The International Diplomats Association (DMW) will take the initiative to improve diplomatic relations between Turkey and the European Union, DMW President Ferhat Bozçelik said Monday.
"As the DMW, we will represent Turkey in the United Nations, EU and also other countries," Bozçelik told Anadolu Agency (AA) stressing the importance of building deep rooted relations; forming economic, social and cultural partnerships; and making co-investments.
Turkish citizen Ferhat Bozçelik was unanimously elected as the new president of DMW, and the handover ceremony hosted important figures from politics, business and academic environments. The former DMW president, professor Gunther Meinel, was also among the participants.
Speaking at the event, Meinel said that he insisted that the new president should be from Turkey and added: "Turkey is not the old Turkey. There is a strong Turkey whose economy is strong and which can resist against external pressures. The European Union needs Turkey. Politicians do not want to see this now, but the EU will understand it soon."
Meinel also added that Bozçelik led very important projects for both DMW and Turkey and built bridges between the EU and Turkey. "I am very proud to hand over the presidency to Ferhat Bozçelik," stated Meinel.
Bozçelik also said that he was very proud of being the DMW president. "Becoming the president of such an important and prestigious foundation is Turkey's success rather than mine," said Bozçelik and added that Turkey will be represented in all EU and U.N. meetings thanks to the DMW's accreditation.
Bozçelik also assured that the DMW will support Turkey's public institutions, municipalities, universities and civil society organizations. In terms of Turkey's relations with the EU, funds and projects are the main areas that Turkey can benefit from the DMW's efforts.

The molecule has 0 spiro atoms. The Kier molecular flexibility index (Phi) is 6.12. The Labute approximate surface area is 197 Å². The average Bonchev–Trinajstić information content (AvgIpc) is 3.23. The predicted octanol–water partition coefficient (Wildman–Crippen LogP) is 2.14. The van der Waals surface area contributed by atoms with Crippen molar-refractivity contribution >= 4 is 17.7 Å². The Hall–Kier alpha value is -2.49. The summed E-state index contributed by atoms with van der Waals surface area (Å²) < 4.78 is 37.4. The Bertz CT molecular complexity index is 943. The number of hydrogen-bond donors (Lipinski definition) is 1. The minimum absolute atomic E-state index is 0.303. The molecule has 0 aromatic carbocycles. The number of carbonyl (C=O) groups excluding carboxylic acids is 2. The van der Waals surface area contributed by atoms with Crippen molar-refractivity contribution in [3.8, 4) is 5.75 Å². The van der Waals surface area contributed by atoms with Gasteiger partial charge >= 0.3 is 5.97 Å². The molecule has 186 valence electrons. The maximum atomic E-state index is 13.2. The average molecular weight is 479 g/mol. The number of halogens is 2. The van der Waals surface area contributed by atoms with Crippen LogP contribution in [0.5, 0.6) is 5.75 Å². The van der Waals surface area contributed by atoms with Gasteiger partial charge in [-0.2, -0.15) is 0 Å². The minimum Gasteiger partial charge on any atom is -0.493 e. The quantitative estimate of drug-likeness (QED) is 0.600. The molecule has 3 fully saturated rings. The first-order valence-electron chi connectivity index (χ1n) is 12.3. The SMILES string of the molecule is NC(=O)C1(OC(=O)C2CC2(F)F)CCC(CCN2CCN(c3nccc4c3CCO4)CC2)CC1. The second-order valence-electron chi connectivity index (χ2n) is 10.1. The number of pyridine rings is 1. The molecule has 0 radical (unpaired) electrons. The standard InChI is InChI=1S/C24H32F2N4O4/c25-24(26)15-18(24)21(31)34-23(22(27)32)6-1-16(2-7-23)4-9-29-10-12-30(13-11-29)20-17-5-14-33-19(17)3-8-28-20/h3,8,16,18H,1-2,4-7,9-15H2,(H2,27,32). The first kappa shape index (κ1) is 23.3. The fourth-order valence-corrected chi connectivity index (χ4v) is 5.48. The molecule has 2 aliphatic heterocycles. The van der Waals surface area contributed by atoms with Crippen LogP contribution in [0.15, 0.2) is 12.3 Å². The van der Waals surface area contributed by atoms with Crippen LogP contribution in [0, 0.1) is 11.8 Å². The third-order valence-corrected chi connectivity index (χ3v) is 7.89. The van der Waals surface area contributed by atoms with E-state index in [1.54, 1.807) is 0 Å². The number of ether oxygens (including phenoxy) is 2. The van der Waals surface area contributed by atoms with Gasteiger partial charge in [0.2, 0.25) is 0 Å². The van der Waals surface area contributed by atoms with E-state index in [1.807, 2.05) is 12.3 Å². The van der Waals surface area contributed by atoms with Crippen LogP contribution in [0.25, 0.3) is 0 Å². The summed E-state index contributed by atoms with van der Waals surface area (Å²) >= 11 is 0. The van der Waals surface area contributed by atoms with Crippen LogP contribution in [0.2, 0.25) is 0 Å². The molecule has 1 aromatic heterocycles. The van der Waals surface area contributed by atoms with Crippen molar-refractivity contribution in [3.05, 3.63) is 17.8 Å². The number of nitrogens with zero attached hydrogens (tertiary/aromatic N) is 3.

Stressing the importance of lobbying, Bozçelik said that they will spend their best efforts to improve Turkey's diplomatic relations with the EU.
Since 1987, Turkey has been trying to obtain full EU membership. Toward that end, many reforms were made in Turkey's domestic policies. Despite this, it has experienced many ups and downs in recent years, as the EU has frequently accused Turkey of drifting away from European values and democracy.
EU membership remains a top strategic goal for Turkey even though the accession talks, formally launched in 2004, have been stalled for years due to the objections of the Greek Cypriot administration on the divided island of Cyprus as well as opposition from Germany and France. Many believe that Turkey's membership application has been stalled for years due to its cultural and religious identity.
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